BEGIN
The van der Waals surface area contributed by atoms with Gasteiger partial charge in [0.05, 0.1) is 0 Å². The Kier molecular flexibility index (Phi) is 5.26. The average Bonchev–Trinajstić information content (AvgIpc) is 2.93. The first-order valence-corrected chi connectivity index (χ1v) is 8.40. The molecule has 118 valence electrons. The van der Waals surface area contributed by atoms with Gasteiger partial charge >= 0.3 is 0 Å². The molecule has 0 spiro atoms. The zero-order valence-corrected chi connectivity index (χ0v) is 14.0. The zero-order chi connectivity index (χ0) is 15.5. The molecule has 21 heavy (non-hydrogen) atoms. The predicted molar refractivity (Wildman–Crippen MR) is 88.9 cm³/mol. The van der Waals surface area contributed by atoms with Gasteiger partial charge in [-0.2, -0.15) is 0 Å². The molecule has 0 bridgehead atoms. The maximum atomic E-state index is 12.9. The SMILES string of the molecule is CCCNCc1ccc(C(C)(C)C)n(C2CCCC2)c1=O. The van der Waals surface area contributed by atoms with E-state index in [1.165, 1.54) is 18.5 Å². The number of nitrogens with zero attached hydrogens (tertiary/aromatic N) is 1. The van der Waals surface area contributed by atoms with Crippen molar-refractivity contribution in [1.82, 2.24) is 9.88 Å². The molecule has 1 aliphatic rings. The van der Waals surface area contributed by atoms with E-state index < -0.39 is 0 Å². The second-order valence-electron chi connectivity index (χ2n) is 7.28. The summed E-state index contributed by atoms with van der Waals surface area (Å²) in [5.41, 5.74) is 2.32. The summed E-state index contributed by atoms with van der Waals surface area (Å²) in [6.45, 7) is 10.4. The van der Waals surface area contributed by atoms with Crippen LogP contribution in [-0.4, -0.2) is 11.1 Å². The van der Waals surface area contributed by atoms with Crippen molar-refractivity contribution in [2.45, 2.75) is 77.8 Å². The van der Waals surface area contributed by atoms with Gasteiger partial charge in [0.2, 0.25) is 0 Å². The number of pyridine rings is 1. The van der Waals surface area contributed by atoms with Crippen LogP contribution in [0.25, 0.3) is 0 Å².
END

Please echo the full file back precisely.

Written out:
The van der Waals surface area contributed by atoms with Gasteiger partial charge in [0.05, 0.1) is 0 Å². The Kier molecular flexibility index (Phi) is 5.26. The average Bonchev–Trinajstić information content (AvgIpc) is 2.93. The first-order valence-corrected chi connectivity index (χ1v) is 8.40. The molecule has 118 valence electrons. The van der Waals surface area contributed by atoms with Gasteiger partial charge >= 0.3 is 0 Å². The molecule has 0 spiro atoms. The zero-order valence-corrected chi connectivity index (χ0v) is 14.0. The zero-order chi connectivity index (χ0) is 15.5. The molecule has 21 heavy (non-hydrogen) atoms. The predicted molar refractivity (Wildman–Crippen MR) is 88.9 cm³/mol. The van der Waals surface area contributed by atoms with Gasteiger partial charge in [-0.2, -0.15) is 0 Å². The molecule has 0 bridgehead atoms. The maximum atomic E-state index is 12.9. The SMILES string of the molecule is CCCNCc1ccc(C(C)(C)C)n(C2CCCC2)c1=O. The van der Waals surface area contributed by atoms with E-state index in [1.165, 1.54) is 18.5 Å². The number of nitrogens with zero attached hydrogens (tertiary/aromatic N) is 1. The van der Waals surface area contributed by atoms with Crippen molar-refractivity contribution in [1.82, 2.24) is 9.88 Å². The molecule has 1 aliphatic rings. The van der Waals surface area contributed by atoms with E-state index < -0.39 is 0 Å². The second-order valence-electron chi connectivity index (χ2n) is 7.28. The summed E-state index contributed by atoms with van der Waals surface area (Å²) in [5.41, 5.74) is 2.32. The summed E-state index contributed by atoms with van der Waals surface area (Å²) in [6.45, 7) is 10.4. The van der Waals surface area contributed by atoms with Crippen LogP contribution in [-0.4, -0.2) is 11.1 Å². The van der Waals surface area contributed by atoms with Crippen molar-refractivity contribution in [2.45, 2.75) is 77.8 Å². The van der Waals surface area contributed by atoms with Gasteiger partial charge in [0.2, 0.25) is 0 Å². The number of pyridine rings is 1. The van der Waals surface area contributed by atoms with Crippen LogP contribution in [0.25, 0.3) is 0 Å².